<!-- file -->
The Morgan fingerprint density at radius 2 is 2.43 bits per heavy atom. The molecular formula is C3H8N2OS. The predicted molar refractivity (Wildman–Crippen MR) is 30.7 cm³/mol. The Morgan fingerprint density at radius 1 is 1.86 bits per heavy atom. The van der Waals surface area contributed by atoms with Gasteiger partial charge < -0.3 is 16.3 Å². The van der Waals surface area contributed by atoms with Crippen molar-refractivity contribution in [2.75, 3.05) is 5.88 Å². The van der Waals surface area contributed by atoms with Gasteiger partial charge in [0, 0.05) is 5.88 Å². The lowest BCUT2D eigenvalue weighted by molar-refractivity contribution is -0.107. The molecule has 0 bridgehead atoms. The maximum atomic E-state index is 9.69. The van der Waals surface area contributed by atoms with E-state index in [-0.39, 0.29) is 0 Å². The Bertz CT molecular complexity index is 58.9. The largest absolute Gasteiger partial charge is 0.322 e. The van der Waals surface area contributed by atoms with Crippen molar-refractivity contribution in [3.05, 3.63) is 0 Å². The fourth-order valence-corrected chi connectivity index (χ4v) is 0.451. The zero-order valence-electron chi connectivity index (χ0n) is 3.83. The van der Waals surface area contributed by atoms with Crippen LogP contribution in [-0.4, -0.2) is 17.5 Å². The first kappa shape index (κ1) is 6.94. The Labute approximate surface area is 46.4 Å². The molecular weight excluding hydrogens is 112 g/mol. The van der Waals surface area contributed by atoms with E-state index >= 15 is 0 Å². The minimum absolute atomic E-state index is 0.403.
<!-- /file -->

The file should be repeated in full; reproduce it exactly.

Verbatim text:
The Morgan fingerprint density at radius 2 is 2.43 bits per heavy atom. The molecular formula is C3H8N2OS. The predicted molar refractivity (Wildman–Crippen MR) is 30.7 cm³/mol. The Morgan fingerprint density at radius 1 is 1.86 bits per heavy atom. The van der Waals surface area contributed by atoms with Gasteiger partial charge < -0.3 is 16.3 Å². The van der Waals surface area contributed by atoms with Crippen molar-refractivity contribution in [2.75, 3.05) is 5.88 Å². The van der Waals surface area contributed by atoms with Gasteiger partial charge in [0, 0.05) is 5.88 Å². The lowest BCUT2D eigenvalue weighted by molar-refractivity contribution is -0.107. The molecule has 0 bridgehead atoms. The maximum atomic E-state index is 9.69. The van der Waals surface area contributed by atoms with E-state index in [-0.39, 0.29) is 0 Å². The Bertz CT molecular complexity index is 58.9. The largest absolute Gasteiger partial charge is 0.322 e. The van der Waals surface area contributed by atoms with Crippen molar-refractivity contribution in [3.05, 3.63) is 0 Å². The fourth-order valence-corrected chi connectivity index (χ4v) is 0.451. The zero-order valence-electron chi connectivity index (χ0n) is 3.83. The van der Waals surface area contributed by atoms with Crippen LogP contribution in [-0.4, -0.2) is 17.5 Å². The first kappa shape index (κ1) is 6.94. The Labute approximate surface area is 46.4 Å². The molecular weight excluding hydrogens is 112 g/mol. The van der Waals surface area contributed by atoms with E-state index >= 15 is 0 Å². The minimum absolute atomic E-state index is 0.403.